When the flow enters the domain at an inlet, outlet, or farfield boundary, FLUENT requires specification of transported turbulence quantities. This section describes which quantities are needed for specific turbulence models and how they must be specified. It also provides guidelines for the most appropriate way of determining the inflow boundary values.
Specification of Turbulence Quantities Using Profiles
If it is important to accurately represent a boundary layer or fullydeveloped turbulent flow at the inlet, you should ideally set the turbulence quantities by creating a boundary profile file (see Section 6.26) from experimental data or empirical formulas. If you have an analytical description of the profile, rather than data points, you can either use this analytical description to create a boundary profile file, or create a userdefined function to provide the inlet boundary information. (See the separate UDF Manual for information on userdefined functions.)
Once you have created the profile function, you can use it as described below:
Uniform Specification of Turbulence Quantities
In some situations, it is appropriate to specify a uniform value of the turbulence quantity at the boundary where inflow occurs. Examples are fluid entering a duct, farfield boundaries, or even fullydeveloped duct flows where accurate profiles of turbulence quantities are unknown.
In most turbulent flows, higher levels of turbulence are generated within shear layers than enter the domain at flow boundaries, making the result of the calculation relatively insensitive to the inflow boundary values. Nevertheless, caution must be used to ensure that boundary values are not so unphysical as to contaminate your solution or impede convergence. This is particularly true of external flows where unphysically large values of effective viscosity in the free stream can ``swamp'' the boundary layers.
You can use the turbulence specification methods described above to enter uniform constant values instead of profiles. Alternatively, you can specify the turbulence quantities in terms of more convenient quantities such as turbulence intensity, turbulent viscosity ratio, hydraulic diameter, and turbulence length scale. These quantities are discussed further in the following sections.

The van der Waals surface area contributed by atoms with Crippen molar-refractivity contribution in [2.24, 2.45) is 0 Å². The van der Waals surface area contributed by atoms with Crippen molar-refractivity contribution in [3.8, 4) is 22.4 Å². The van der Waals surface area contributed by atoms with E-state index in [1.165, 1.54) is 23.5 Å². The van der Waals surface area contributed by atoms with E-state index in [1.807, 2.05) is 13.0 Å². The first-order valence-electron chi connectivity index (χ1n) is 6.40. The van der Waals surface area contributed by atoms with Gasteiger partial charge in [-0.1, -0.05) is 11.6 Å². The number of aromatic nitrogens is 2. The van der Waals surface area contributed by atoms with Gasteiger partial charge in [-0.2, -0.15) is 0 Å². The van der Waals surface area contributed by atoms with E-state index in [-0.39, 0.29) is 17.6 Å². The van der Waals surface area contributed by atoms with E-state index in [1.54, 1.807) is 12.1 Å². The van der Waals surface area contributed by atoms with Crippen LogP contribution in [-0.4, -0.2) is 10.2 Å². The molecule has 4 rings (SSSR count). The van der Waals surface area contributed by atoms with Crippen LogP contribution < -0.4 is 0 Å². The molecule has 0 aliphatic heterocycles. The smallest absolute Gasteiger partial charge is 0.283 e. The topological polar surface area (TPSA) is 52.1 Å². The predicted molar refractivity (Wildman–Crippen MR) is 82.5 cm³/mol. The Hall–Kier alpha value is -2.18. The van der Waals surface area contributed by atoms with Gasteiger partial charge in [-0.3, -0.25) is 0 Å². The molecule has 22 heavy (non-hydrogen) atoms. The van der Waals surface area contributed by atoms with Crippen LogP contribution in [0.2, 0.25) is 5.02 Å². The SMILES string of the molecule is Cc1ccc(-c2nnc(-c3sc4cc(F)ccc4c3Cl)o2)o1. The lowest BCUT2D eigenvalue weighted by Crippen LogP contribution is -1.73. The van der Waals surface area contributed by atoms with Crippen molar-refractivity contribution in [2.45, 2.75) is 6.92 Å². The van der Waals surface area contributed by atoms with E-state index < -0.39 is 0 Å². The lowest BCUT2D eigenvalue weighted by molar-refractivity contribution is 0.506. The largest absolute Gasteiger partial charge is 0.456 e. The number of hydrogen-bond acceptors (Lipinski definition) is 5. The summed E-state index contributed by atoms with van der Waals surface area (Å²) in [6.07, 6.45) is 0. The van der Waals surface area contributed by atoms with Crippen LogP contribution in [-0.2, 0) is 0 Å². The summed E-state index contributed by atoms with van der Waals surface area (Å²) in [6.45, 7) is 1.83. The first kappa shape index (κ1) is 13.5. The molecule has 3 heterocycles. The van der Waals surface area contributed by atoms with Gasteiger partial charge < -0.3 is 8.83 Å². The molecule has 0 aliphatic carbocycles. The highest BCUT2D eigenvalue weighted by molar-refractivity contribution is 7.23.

Turbulence Intensity
The turbulence intensity, , is defined as the ratio of the rootmeansquare of the velocity fluctuations, , to the mean flow velocity, .
A turbulence intensity of 1% or less is generally considered low and turbulence intensities greater than 10% are considered high. Ideally, you will have a good estimate of the turbulence intensity at the inlet boundary from external, measured data. For example, if you are simulating a windtunnel experiment, the turbulence intensity in the free stream is usually available from the tunnel characteristics. In modern lowturbulence wind tunnels, the freestream turbulence intensity may be as low as 0.05%.
For internal flows, the turbulence intensity at the inlets is totally dependent on the upstream history of the flow. If the flow upstream is underdeveloped and undisturbed, you can use a low turbulence intensity. If the flow is fully developed, the turbulence intensity may be as high as a few percent. The turbulence intensity at the core of a fullydeveloped duct flow can be estimated from the following formula derived from an empirical correlation for pipe flows:
(6.21) 
At a Reynolds number of 50,000, for example, the turbulence intensity will be 4%, according to this formula.
Turbulence Length Scale and Hydraulic Diameter
The turbulence length scale, , is a physical quantity related to the size of the large eddies that contain the energy in turbulent flows.
In fullydeveloped duct flows, is restricted by the size of the duct, since the turbulent eddies cannot be larger than the duct. An approximate relationship between and the physical size of the duct is
where is the relevant dimension of the duct. The factor of 0.07 is based on the maximum value of the mixing length in fullydeveloped turbulent pipe flow, where is the diameter of the pipe. In a channel of noncircular crosssection, you can base on the hydraulic diameter.
If the turbulence derives its characteristic length from an obstacle in the flow, such as a perforated plate, it is more appropriate to base the turbulence length scale on the characteristic length of the obstacle rather than on the duct size.
It should be noted that the relationship of Equation 6.22, which relates a physical dimension ( ) to the turbulence length scale ( ), is not necessarily applicable to all situations. For most cases, however, it is a suitable approximation.
Guidelines for choosing the characteristic length or the turbulence length scale for selected flow types are listed below:
Turbulent Viscosity Ratio
The turbulent viscosity ratio, , is directly proportional to the turbulent Reynolds number ( ). is large (on the order of 100 to 1000) in highReynoldsnumber boundary layers, shear layers, and fullydeveloped duct flows. However, at the freestream boundaries of most external flows, is fairly small. Typically, the turbulence parameters are set so that .